Unlike civil rights advocates of the 1960s, pro-life and pro-choice activists can be ambivalent about their causes because they are torn between their reason and their sentiments.
Wordsworth denounces those who reduce human worth to utility and teaches us that the goodness of being is absolute. We must learn to love those incomparably useless and precious beings, the child, the elderly, the unborn, and the dying, because they and we are one.
The failure to grasp the implications of intrinsic human worth plagues arguments for physician-assisted suicide and voluntary euthanasia.
National Down syndrome organizations should partner with medical organizations and testing laboratories that develop and profit from prenatal testing even while they fight for their accountability.
If advocacy efforts surrounding prenatal diagnosis focus only on the goal of informed decision-making, and the majority of even well-informed parents still decide to terminate, can we really deem that advocacy successful?
Social activists opposed to the use of HEK-293—a kidney cell line derived from an aborted baby—in PepsiCo products should not respond with shareholder activism, because it wreaks political and economic havoc.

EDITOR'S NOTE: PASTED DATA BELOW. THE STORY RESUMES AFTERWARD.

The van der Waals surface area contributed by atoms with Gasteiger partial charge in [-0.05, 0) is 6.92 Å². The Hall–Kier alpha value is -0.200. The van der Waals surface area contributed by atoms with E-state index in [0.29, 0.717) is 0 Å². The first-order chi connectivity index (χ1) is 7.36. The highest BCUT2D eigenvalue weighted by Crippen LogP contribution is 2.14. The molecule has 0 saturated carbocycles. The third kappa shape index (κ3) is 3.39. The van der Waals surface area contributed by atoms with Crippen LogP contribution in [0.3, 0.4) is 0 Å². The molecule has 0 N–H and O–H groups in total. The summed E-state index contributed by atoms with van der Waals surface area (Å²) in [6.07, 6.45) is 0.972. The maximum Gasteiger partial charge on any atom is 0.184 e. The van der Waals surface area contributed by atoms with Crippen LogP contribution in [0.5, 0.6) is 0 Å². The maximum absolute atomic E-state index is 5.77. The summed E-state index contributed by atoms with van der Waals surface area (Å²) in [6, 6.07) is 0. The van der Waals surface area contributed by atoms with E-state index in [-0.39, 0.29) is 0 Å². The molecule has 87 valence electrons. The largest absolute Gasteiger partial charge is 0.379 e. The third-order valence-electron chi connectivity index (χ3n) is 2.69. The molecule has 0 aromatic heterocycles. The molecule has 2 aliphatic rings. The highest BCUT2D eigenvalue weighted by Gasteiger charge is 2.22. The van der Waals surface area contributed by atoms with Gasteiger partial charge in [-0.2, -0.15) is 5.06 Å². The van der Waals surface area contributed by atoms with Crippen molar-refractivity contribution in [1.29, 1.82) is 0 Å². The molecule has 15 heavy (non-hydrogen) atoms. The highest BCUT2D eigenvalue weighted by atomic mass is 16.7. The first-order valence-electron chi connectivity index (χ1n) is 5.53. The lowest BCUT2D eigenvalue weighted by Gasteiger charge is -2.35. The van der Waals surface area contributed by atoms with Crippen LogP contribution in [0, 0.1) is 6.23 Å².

The negative side-effects of contraception are often ignored in our public discourse, but a truly free decision to use or not use them—and whether to use government to promote them—depends on a frank acknowledgement of their costs along with their alleged benefits.
Unless regulations and laws are changed, there will be fewer people with Down syndrome to celebrate on future World Down Syndrome Days, making this year the high water mark of lives with Down syndrome.
Whether we call it infanticide or after-birth abortion, ending the life of newborns kills human beings who are moral persons because they are rational beings.
Artificial testosterone and estrogen use harms both individuals and society.
The challenge in preventing abortion of Down syndrome fetuses is not convincing mothers that their child is a human being with a right to life, but of assuring expectant mothers there will be support for their children after they are born.
The fertility industry is booming because we desire genetic and memetic immortality—the preservation and reproduction of our bodies and ways of life.
No one can be rightly coerced by the state to be directly complicit in the commission of a wrong. This goes for any businessman, employer, insurance company, or individual, regardless of faith.
From its ancient Stoic origins to its modern Kantian formulations, human dignity is an important concept for sound ethical thinking. We must distinguish dignity as attributed, dignity as intrinsic worth, and dignity as flourishing.
39 years ago, the Supreme Court delivered a radical, legally untenable, immoral decision. It has forfeited its entitlement to have its decisions respected, and followed, by the other branches of government, by the states, and by the people.
Aiding the deliberate destruction of human life has no place in the doctor’s job description.
A new biography of Margaret Sanger fails to confront the Planned Parenthood founder’s ideological commitment to eugenics and population control.